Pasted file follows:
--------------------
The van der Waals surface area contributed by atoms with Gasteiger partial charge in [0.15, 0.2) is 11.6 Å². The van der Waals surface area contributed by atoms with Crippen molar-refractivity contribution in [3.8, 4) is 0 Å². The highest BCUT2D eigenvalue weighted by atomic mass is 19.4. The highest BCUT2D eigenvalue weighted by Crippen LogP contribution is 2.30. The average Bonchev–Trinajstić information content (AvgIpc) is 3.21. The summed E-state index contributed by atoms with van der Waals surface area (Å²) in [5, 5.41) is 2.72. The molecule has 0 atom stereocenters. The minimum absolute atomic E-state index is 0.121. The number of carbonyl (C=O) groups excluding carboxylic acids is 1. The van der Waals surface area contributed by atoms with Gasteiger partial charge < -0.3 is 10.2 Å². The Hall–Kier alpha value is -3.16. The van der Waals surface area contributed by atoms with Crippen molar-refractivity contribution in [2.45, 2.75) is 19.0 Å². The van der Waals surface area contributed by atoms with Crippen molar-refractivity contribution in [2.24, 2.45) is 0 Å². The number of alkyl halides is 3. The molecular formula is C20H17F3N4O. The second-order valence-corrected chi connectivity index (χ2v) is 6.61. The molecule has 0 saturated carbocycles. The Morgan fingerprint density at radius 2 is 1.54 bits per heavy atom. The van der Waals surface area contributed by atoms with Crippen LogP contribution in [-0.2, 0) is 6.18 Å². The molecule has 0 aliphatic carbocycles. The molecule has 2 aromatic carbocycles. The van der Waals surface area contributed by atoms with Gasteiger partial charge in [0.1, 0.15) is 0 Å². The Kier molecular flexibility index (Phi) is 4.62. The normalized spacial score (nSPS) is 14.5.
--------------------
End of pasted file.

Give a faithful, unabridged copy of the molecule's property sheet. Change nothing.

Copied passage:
The van der Waals surface area contributed by atoms with Gasteiger partial charge in [0.15, 0.2) is 11.6 Å². The van der Waals surface area contributed by atoms with Crippen molar-refractivity contribution in [3.8, 4) is 0 Å². The highest BCUT2D eigenvalue weighted by atomic mass is 19.4. The highest BCUT2D eigenvalue weighted by Crippen LogP contribution is 2.30. The average Bonchev–Trinajstić information content (AvgIpc) is 3.21. The summed E-state index contributed by atoms with van der Waals surface area (Å²) in [5, 5.41) is 2.72. The molecule has 0 atom stereocenters. The minimum absolute atomic E-state index is 0.121. The number of carbonyl (C=O) groups excluding carboxylic acids is 1. The van der Waals surface area contributed by atoms with Gasteiger partial charge < -0.3 is 10.2 Å². The Hall–Kier alpha value is -3.16. The van der Waals surface area contributed by atoms with Crippen molar-refractivity contribution in [2.45, 2.75) is 19.0 Å². The van der Waals surface area contributed by atoms with Crippen molar-refractivity contribution in [2.24, 2.45) is 0 Å². The number of alkyl halides is 3. The molecular formula is C20H17F3N4O. The second-order valence-corrected chi connectivity index (χ2v) is 6.61. The molecule has 0 saturated carbocycles. The Morgan fingerprint density at radius 2 is 1.54 bits per heavy atom. The van der Waals surface area contributed by atoms with Crippen LogP contribution in [-0.2, 0) is 6.18 Å². The molecule has 0 aliphatic carbocycles. The molecule has 2 aromatic carbocycles. The van der Waals surface area contributed by atoms with Gasteiger partial charge in [0.1, 0.15) is 0 Å². The Kier molecular flexibility index (Phi) is 4.62. The normalized spacial score (nSPS) is 14.5.